1. Graham Cobb


          So why aren't Apple being castigated in the same way, either by the EU or the USA?

          Apple doesn't have significant market power in the mobile phone OS business. They only have about 15-20% share (by units).

  4. Dan 55 Silver badge

    "Another demanded to know why she wasn't requiring Google to be broken up."

    And how could the EU do that if Google isn't based in the EU? The best that's going to happen is fines and remedies like the ones given out.

  5. Teiwaz Silver badge

    The latter is particularly crippling – so many apps and other services depend on an accurate location fix.

    All I see location, where it find that out, being used for is trying to convince you to sign up for or got to some site to read about 'one simple' trick that hundreds of millionaires in your one horse neighbourhood want banned. I'm sure this has to sound more effective if you live in some Capitol City or XX in Tri City Area in the US, but it sounds like the babbling result of a brain injury over here.

    1. Dan 55 Silver badge

      And then in non-English-speaking countries, the babble gets put through Google translate first. Presumably some idiot somewhere clicks on it though, otherwise they wouldn't do it.

      1. HolySchmoley

        "Presumably some idiot somewhere clicks on it though, otherwise they wouldn't do it."

        No. Because advertisers are persuaded that they do. Whether they click and whether they buy has little importance.

    2. Jamie Jones Silver badge

      Yeah, but if it wasn't for location info., how else would I know that 10 horny babes within 2 miles of my home want to hook up with me?

      1. DropBear Silver badge

        It also makes marketing bridges to prospective buyers who actually live near them so much easier...

    3. Michael Wojcik Silver badge

      The only thing I've ever found "location services" to be useful for is navigation, and potentially for finding my phone if I lost it. I'd like to disable it for everything else, and indeed I have it turned off (for whatever good that does) most of the time.

  6. Anonymous Coward
    Anonymous Coward

    Some of these wander into absurdist territory. "A stable and unforked Android is the ONLY hope for cheap smartphones," claimed Paul MacDonnell, of the Global Digital Foundation, which Google helps fund.

    That might be news to over 600 million Chinese. In China – where Google doesn't operate the horizontal platform+services monopoly – forks proliferate, and the result? There's more variety of cheaper smartphones than anywhere in the world.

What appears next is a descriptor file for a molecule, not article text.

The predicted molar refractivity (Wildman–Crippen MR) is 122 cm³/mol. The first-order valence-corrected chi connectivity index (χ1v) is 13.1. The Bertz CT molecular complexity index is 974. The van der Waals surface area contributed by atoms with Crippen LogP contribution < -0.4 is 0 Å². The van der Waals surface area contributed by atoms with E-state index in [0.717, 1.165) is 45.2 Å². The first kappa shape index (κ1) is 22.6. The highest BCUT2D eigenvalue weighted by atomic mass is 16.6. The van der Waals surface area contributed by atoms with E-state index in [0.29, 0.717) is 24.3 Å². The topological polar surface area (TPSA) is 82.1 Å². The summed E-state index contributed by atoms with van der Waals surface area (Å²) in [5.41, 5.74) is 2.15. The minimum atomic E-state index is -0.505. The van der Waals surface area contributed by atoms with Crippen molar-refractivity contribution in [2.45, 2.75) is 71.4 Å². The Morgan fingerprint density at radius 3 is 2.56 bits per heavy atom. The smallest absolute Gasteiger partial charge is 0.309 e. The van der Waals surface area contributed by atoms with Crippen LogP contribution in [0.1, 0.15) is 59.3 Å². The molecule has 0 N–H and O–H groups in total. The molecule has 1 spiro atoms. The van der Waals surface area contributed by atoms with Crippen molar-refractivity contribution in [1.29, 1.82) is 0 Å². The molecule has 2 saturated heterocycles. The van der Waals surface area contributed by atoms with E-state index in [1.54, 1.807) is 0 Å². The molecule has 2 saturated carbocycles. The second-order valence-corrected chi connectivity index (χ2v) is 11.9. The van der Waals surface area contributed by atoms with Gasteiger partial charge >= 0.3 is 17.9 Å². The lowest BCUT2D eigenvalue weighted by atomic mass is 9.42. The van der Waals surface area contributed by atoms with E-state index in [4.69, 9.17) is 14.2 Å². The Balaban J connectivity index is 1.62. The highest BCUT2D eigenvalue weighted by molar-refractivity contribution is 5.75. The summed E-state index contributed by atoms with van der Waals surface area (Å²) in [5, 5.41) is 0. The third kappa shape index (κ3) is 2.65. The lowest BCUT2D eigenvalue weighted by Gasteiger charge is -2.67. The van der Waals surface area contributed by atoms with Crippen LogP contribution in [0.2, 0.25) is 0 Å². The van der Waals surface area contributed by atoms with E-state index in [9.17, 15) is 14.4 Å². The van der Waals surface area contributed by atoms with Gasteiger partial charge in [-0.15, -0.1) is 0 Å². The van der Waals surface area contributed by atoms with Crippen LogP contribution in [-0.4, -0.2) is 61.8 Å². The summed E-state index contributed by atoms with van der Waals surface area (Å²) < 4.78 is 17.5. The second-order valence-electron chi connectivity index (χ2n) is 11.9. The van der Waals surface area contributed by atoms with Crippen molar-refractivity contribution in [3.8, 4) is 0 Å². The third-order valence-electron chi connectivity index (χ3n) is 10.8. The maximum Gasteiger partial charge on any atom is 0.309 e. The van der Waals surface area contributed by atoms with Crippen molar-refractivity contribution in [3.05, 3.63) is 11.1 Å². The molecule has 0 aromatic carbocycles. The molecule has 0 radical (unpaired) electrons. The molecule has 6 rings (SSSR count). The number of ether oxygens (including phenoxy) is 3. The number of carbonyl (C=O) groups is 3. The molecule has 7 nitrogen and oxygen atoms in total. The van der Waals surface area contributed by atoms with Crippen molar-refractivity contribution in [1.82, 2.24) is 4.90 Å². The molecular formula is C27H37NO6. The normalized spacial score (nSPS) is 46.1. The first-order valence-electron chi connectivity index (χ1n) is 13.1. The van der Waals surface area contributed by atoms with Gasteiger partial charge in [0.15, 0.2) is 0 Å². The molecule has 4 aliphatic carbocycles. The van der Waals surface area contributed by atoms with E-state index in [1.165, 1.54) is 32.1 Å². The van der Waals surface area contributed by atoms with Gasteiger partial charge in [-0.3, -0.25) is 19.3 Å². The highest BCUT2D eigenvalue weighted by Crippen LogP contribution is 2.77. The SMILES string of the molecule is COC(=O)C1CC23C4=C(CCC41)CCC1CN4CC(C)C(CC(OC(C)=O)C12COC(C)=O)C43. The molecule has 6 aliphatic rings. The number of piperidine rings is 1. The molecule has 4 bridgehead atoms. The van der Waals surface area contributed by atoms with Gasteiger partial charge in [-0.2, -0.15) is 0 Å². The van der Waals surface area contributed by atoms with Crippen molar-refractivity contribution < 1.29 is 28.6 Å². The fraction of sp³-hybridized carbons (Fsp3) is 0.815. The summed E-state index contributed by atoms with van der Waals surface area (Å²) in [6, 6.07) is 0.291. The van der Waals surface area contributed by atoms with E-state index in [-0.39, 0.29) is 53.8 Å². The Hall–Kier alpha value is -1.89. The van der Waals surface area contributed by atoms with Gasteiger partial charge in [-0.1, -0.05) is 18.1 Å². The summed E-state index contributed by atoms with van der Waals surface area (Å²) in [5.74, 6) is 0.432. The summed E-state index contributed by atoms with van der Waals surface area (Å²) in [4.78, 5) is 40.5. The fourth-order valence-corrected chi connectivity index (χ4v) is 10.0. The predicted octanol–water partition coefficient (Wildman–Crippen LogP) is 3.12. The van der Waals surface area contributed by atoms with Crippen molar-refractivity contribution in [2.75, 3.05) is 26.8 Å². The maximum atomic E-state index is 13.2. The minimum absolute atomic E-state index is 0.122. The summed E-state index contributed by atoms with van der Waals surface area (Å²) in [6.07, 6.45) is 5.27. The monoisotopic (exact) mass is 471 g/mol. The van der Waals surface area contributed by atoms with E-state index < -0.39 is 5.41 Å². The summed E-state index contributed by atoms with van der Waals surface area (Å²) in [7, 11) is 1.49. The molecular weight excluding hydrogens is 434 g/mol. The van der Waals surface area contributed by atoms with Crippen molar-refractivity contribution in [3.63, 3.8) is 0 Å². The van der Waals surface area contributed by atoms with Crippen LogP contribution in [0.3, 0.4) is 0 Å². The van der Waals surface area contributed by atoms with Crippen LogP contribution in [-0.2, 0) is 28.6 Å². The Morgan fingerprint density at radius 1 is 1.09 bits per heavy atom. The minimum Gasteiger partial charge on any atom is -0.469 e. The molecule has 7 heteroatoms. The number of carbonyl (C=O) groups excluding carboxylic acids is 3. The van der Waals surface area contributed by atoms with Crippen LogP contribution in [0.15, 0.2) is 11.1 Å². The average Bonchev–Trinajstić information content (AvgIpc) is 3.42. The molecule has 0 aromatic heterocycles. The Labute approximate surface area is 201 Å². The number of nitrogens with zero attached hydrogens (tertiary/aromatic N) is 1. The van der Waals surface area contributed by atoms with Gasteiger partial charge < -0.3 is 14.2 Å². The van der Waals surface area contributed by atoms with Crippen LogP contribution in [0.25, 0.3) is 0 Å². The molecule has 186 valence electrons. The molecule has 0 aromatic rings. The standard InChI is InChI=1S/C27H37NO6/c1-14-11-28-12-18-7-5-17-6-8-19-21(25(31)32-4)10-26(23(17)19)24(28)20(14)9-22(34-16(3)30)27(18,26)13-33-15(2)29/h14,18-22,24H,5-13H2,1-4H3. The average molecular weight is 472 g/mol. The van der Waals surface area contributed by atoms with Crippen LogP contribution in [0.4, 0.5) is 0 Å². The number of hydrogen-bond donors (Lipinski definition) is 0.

The result is rampant app piracy through use of shady third-party app stores, resulting in epidemic scale mobile malware outbreaks. I doubt the lack of a Google "monopoly" has any effect on the cost of smartphones in China, but the lack of access to the play store for many users certainly has an effect.

    Of course Google doesn't have an actual monopoly anywhere. What the EU fails to get its head round is that Google's competitors are Facebook, Amazon, etc, not other mobile OS makers. I'm finding it harder and harder to remember why I voted "remain".

    1. Kristian Walsh Silver badge

      Google's competitors include Facebook, but you seem to have left out a major competitor: Apple.

      Apple may not be operating on the same commercial model as Google, but every customer Apple draws into the iOS ecosystem is a pair of eyeballs that will spend less time providing Google with profiling information on Android.

      This competition for audience is similar to how the BBC and ITV compete in the UK television market despite BBC not carrying advertising*

      You can have a monopoly even with if it looks like there's competition: taking the TV analogy, ITV used to have a monopoly on all television advertising in the UK, despite having a non-monopoly 40-60% of the television audience. That was a bad situation for advertisers, and for viewers, and it was changed as a result.

      Google has a monopoly on app distribution for Android and it uses it to make device manufacturers use Google's other services, even where better products exist. Apple has a similar monopoly on iOS, but Apple skirts the anti-trust issue because it doesn't sell iOS to other manufacturers. (For what it's worth, I think Apple engages in anti-trust activity too, in a different way, but we're talking particularly about Google and Android).